Cleveland BioLabs Wins Grant for Research in Mitigation of Radiation Damage

September 15, 2008

Cleveland BioLabs, a drug discovery and development company, has received a $774,183 grant from the National Institute of Allergy and Infectious Diseases of the National Institutes of Health to further study certain mitigating properties of Protectan CBLB502 in the context of hematopoietic damage from radiation exposure.

The grant program, medical countermeasures to enhance platelet regeneration and increase survival following radiation exposure, is funded through the Project BioShield Act of 2004 and administered by the Department of Health and Human Services.

The goal of this program is to accelerate the development of safe and effective medical products to mitigate and treat thrombocytopenia and to enhance platelet regeneration after radiation exposure from radiological and nuclear terrorist attacks. Specifically, this initiative supports R&D of promising new approaches and medical products to enhance platelet regeneration and yield improved survival.

Cleveland BioLabs has recently received an allowance from the FDA to begin Phase I clinical trials in human volunteers with Protectan CBLB502. Protectan CBLB502 is being developed under the FDA’s animal efficacy rule to treat radiation injury following exposure to radiation from nuclear or radiological weapons, or from nuclear accident.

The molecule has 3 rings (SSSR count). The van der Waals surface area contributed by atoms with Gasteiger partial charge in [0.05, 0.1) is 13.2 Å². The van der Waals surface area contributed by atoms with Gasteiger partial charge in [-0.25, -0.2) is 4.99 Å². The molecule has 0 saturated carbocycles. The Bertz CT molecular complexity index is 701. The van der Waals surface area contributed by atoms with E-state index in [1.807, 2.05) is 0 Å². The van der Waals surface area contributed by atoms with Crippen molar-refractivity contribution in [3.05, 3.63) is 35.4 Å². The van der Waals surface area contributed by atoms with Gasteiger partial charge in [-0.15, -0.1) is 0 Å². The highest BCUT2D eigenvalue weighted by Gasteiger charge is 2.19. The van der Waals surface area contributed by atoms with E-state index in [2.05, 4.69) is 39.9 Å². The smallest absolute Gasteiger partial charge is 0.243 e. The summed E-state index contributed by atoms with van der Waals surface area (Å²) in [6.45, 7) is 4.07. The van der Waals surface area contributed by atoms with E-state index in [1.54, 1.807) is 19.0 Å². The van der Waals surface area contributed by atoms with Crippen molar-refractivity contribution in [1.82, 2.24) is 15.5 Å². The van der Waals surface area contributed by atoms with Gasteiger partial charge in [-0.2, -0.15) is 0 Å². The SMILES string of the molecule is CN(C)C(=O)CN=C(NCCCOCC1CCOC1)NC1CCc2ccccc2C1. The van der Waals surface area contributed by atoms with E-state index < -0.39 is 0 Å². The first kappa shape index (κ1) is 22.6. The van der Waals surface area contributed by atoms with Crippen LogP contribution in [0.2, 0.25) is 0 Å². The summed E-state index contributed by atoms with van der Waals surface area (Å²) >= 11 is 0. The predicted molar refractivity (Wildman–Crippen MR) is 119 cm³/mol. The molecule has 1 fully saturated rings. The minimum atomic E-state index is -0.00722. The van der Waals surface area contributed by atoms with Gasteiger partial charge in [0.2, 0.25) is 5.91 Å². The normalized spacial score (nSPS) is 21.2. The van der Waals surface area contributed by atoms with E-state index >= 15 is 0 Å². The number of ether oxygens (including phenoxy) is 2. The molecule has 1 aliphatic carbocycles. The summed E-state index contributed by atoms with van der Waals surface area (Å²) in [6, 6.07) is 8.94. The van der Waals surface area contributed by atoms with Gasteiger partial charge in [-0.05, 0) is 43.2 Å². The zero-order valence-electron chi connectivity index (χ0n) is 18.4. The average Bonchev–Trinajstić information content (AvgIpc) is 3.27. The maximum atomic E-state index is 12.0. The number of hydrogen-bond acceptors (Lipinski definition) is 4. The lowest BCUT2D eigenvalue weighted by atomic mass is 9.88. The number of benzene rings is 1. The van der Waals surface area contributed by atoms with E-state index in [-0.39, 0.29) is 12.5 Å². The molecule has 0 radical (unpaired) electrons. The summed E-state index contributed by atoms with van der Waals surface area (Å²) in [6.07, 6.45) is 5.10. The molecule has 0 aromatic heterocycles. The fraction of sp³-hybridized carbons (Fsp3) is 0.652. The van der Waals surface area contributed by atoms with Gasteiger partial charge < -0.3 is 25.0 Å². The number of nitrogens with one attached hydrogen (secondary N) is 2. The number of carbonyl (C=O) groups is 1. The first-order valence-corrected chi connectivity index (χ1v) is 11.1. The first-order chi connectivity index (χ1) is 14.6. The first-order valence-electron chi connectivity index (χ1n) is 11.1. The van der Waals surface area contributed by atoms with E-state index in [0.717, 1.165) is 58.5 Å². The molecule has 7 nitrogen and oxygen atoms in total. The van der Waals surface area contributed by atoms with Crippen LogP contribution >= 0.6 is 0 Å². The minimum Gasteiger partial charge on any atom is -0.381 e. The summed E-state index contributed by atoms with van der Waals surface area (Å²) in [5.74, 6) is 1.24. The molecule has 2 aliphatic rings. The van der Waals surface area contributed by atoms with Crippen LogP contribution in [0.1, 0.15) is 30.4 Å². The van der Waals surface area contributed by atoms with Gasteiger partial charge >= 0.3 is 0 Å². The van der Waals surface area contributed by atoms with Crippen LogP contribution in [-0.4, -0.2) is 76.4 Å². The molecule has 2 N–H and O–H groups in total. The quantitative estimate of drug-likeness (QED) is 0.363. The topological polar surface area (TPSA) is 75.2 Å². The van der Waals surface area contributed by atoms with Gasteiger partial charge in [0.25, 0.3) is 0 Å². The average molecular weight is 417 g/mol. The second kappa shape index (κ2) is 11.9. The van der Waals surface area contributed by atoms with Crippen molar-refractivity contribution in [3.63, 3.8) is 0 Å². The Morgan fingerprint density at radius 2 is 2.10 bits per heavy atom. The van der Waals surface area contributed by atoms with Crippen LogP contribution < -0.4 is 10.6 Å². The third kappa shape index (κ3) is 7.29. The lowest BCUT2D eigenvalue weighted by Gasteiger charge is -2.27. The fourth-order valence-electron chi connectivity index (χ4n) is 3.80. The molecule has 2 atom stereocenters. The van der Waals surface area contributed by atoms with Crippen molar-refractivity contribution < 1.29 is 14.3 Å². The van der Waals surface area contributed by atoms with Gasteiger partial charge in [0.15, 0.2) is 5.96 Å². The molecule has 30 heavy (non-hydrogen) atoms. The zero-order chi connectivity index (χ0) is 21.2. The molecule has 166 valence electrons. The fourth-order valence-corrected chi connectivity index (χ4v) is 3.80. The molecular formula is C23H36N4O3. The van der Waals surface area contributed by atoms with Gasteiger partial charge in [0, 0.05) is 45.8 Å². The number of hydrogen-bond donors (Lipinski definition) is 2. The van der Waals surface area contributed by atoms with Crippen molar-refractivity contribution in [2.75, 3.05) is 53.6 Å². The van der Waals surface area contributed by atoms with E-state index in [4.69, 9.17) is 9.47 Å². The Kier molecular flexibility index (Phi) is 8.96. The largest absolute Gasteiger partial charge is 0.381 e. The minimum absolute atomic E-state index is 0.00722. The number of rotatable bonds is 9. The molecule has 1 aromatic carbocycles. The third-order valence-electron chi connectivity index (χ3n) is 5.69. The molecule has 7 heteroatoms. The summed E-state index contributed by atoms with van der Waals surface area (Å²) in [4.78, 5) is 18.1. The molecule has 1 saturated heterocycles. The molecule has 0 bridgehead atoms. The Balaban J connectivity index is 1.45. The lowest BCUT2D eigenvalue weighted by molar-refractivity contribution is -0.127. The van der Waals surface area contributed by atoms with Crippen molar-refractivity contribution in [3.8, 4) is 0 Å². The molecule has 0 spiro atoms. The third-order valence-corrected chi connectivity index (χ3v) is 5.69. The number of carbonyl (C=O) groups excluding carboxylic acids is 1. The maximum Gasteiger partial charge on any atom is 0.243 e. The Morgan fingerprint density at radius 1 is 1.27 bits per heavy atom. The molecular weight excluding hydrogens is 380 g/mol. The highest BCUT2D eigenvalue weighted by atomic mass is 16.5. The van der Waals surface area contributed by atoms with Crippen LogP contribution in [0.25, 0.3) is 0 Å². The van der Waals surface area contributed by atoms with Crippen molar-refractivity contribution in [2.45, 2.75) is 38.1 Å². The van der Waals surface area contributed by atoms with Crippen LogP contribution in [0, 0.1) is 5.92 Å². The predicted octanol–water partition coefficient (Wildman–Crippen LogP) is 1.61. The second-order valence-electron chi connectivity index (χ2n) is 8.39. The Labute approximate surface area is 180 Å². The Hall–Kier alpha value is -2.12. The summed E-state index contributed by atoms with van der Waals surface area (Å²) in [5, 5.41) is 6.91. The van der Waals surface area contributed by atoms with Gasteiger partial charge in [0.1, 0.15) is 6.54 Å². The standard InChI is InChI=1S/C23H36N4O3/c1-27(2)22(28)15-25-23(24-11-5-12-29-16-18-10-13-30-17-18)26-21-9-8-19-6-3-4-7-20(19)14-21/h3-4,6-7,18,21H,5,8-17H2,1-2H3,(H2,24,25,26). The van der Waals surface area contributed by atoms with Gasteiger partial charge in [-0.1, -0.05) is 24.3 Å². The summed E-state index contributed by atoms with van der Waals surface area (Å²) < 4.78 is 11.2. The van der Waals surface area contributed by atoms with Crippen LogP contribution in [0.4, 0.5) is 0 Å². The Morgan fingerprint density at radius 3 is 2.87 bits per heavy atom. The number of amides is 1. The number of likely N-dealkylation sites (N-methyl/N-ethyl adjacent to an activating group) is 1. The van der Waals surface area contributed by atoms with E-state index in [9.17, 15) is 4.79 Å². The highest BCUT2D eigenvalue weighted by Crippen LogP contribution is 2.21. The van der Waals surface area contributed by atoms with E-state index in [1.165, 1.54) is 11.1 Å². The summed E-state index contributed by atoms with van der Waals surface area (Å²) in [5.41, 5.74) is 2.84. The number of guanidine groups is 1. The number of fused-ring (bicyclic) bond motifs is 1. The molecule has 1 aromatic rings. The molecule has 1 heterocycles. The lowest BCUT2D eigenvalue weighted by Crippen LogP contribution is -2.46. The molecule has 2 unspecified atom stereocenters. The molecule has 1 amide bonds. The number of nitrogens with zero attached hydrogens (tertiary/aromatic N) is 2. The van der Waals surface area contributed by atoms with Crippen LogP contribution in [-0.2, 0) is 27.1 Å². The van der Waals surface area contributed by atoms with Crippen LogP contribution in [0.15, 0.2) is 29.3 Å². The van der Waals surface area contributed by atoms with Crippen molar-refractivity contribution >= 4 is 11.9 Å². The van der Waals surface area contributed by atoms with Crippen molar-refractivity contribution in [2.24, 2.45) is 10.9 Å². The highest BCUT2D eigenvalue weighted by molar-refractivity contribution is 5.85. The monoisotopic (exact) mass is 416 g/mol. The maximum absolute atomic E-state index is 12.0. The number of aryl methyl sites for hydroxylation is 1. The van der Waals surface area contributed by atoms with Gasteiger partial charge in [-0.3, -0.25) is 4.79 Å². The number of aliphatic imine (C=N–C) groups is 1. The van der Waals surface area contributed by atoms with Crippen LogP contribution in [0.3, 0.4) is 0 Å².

Andrei Gudkov, Cleveland BioLabs’s chief scientific officer, said: “This grant in particular focuses on the remarkable ability of Protectan CBLB502 to mitigate the occurrence and severity of thrombocytopenia, as well as accelerate recovery time in non-human primate models. We will be further examining this aspect of Protectan CBLB502′s activity and working towards optimizing potential regimens of administration for enhanced mitigation of radiation-induced thrombocytopenia and mortality.

“Protectan CBLB502′s multiple mechanisms of action set it apart from other potential radiation protectors or mitigators, in part due to its activity in both hematopoietic and gastrointestinal aspects of acute radiation syndrome. Protectan CBLB502 may represent a valuable potential addition to the strategic national stockpile.”

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